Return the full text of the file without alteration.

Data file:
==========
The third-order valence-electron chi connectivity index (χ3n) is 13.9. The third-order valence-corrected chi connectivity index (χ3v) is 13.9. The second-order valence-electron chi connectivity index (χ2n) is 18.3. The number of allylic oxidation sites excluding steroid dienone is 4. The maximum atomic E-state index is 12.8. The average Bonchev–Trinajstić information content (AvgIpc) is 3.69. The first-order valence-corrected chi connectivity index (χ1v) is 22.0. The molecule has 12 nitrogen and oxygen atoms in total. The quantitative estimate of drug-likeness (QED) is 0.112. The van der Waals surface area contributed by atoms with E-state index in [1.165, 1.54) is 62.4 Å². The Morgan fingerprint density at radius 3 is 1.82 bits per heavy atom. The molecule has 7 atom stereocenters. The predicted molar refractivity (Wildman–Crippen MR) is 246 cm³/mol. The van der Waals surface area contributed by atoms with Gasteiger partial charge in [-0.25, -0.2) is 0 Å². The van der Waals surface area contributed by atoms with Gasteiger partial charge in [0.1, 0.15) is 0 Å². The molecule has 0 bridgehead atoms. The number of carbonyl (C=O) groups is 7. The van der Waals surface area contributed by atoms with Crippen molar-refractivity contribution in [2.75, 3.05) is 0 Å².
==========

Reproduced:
The third-order valence-electron chi connectivity index (χ3n) is 13.9. The third-order valence-corrected chi connectivity index (χ3v) is 13.9. The second-order valence-electron chi connectivity index (χ2n) is 18.3. The number of allylic oxidation sites excluding steroid dienone is 4. The maximum atomic E-state index is 12.8. The average Bonchev–Trinajstić information content (AvgIpc) is 3.69. The first-order valence-corrected chi connectivity index (χ1v) is 22.0. The molecule has 12 nitrogen and oxygen atoms in total. The quantitative estimate of drug-likeness (QED) is 0.112. The van der Waals surface area contributed by atoms with E-state index in [1.165, 1.54) is 62.4 Å². The Morgan fingerprint density at radius 3 is 1.82 bits per heavy atom. The molecule has 7 atom stereocenters. The predicted molar refractivity (Wildman–Crippen MR) is 246 cm³/mol. The van der Waals surface area contributed by atoms with Gasteiger partial charge in [-0.25, -0.2) is 0 Å². The van der Waals surface area contributed by atoms with Gasteiger partial charge in [0.1, 0.15) is 0 Å². The molecule has 0 bridgehead atoms. The number of carbonyl (C=O) groups is 7. The van der Waals surface area contributed by atoms with Crippen molar-refractivity contribution in [2.75, 3.05) is 0 Å².